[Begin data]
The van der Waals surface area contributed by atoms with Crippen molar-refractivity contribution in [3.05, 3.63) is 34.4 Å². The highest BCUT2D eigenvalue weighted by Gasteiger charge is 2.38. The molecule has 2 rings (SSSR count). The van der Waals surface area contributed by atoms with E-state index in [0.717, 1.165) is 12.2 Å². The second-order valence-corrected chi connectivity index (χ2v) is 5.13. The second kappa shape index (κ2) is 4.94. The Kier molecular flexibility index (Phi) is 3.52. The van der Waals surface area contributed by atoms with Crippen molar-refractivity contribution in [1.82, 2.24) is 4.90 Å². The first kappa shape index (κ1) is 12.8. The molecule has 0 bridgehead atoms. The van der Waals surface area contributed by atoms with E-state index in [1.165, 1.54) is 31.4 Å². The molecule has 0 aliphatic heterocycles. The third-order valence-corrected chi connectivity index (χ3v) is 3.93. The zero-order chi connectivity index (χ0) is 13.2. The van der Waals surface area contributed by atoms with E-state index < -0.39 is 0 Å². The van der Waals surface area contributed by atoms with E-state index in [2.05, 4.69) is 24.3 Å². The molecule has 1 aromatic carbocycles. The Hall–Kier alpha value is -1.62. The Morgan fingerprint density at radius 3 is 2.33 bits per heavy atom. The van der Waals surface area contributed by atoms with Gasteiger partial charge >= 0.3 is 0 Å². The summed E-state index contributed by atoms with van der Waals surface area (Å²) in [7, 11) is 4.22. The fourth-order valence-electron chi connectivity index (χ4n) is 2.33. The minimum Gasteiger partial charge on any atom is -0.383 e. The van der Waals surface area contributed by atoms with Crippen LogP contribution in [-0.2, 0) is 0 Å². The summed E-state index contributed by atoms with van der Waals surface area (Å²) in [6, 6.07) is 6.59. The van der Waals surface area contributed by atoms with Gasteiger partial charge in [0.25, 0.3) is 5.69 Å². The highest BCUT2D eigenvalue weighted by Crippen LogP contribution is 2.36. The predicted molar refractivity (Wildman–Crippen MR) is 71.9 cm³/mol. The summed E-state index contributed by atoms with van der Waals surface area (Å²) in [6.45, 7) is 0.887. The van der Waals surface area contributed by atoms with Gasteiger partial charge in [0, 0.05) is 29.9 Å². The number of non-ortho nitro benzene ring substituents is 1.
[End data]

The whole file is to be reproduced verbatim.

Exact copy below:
The van der Waals surface area contributed by atoms with Crippen molar-refractivity contribution in [3.05, 3.63) is 34.4 Å². The highest BCUT2D eigenvalue weighted by Gasteiger charge is 2.38. The molecule has 2 rings (SSSR count). The van der Waals surface area contributed by atoms with E-state index in [0.717, 1.165) is 12.2 Å². The second-order valence-corrected chi connectivity index (χ2v) is 5.13. The second kappa shape index (κ2) is 4.94. The Kier molecular flexibility index (Phi) is 3.52. The van der Waals surface area contributed by atoms with Crippen molar-refractivity contribution in [1.82, 2.24) is 4.90 Å². The first kappa shape index (κ1) is 12.8. The molecule has 0 bridgehead atoms. The van der Waals surface area contributed by atoms with E-state index in [1.165, 1.54) is 31.4 Å². The molecule has 0 aliphatic heterocycles. The third-order valence-corrected chi connectivity index (χ3v) is 3.93. The zero-order chi connectivity index (χ0) is 13.2. The van der Waals surface area contributed by atoms with E-state index < -0.39 is 0 Å². The van der Waals surface area contributed by atoms with E-state index in [2.05, 4.69) is 24.3 Å². The molecule has 1 aromatic carbocycles. The Hall–Kier alpha value is -1.62. The Morgan fingerprint density at radius 3 is 2.33 bits per heavy atom. The van der Waals surface area contributed by atoms with Gasteiger partial charge >= 0.3 is 0 Å². The summed E-state index contributed by atoms with van der Waals surface area (Å²) in [7, 11) is 4.22. The fourth-order valence-electron chi connectivity index (χ4n) is 2.33. The minimum Gasteiger partial charge on any atom is -0.383 e. The van der Waals surface area contributed by atoms with Crippen LogP contribution in [-0.2, 0) is 0 Å². The summed E-state index contributed by atoms with van der Waals surface area (Å²) in [6, 6.07) is 6.59. The van der Waals surface area contributed by atoms with Gasteiger partial charge in [0.25, 0.3) is 5.69 Å². The highest BCUT2D eigenvalue weighted by Crippen LogP contribution is 2.36. The predicted molar refractivity (Wildman–Crippen MR) is 71.9 cm³/mol. The summed E-state index contributed by atoms with van der Waals surface area (Å²) in [6.45, 7) is 0.887. The van der Waals surface area contributed by atoms with Gasteiger partial charge in [0, 0.05) is 29.9 Å². The number of non-ortho nitro benzene ring substituents is 1.